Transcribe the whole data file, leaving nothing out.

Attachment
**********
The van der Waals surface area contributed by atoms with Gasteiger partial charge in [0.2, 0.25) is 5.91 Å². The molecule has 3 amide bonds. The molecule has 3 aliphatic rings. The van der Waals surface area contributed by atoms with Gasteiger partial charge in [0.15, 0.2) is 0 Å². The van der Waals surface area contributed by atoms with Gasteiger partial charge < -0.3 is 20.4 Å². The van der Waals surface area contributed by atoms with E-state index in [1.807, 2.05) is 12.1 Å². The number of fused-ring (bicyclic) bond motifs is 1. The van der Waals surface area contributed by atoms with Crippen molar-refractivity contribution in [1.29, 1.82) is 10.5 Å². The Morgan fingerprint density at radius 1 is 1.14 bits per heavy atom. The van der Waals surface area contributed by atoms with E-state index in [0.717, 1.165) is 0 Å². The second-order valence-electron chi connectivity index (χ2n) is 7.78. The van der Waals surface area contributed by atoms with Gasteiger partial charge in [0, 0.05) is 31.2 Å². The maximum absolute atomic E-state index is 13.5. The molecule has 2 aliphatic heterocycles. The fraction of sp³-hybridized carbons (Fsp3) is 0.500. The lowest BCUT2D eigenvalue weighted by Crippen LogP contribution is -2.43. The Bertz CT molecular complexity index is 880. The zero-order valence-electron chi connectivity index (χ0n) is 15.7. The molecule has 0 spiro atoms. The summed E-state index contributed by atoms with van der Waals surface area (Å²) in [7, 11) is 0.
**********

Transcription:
The van der Waals surface area contributed by atoms with Gasteiger partial charge in [0.2, 0.25) is 5.91 Å². The molecule has 3 amide bonds. The molecule has 3 aliphatic rings. The van der Waals surface area contributed by atoms with Gasteiger partial charge in [0.15, 0.2) is 0 Å². The van der Waals surface area contributed by atoms with Gasteiger partial charge < -0.3 is 20.4 Å². The van der Waals surface area contributed by atoms with E-state index in [1.807, 2.05) is 12.1 Å². The number of fused-ring (bicyclic) bond motifs is 1. The van der Waals surface area contributed by atoms with Crippen molar-refractivity contribution in [1.29, 1.82) is 10.5 Å². The Morgan fingerprint density at radius 1 is 1.14 bits per heavy atom. The van der Waals surface area contributed by atoms with E-state index in [0.717, 1.165) is 0 Å². The second-order valence-electron chi connectivity index (χ2n) is 7.78. The van der Waals surface area contributed by atoms with Gasteiger partial charge in [0, 0.05) is 31.2 Å². The maximum absolute atomic E-state index is 13.5. The molecule has 2 aliphatic heterocycles. The fraction of sp³-hybridized carbons (Fsp3) is 0.500. The lowest BCUT2D eigenvalue weighted by Crippen LogP contribution is -2.43. The Bertz CT molecular complexity index is 880. The zero-order valence-electron chi connectivity index (χ0n) is 15.7. The molecule has 0 spiro atoms. The summed E-state index contributed by atoms with van der Waals surface area (Å²) in [7, 11) is 0.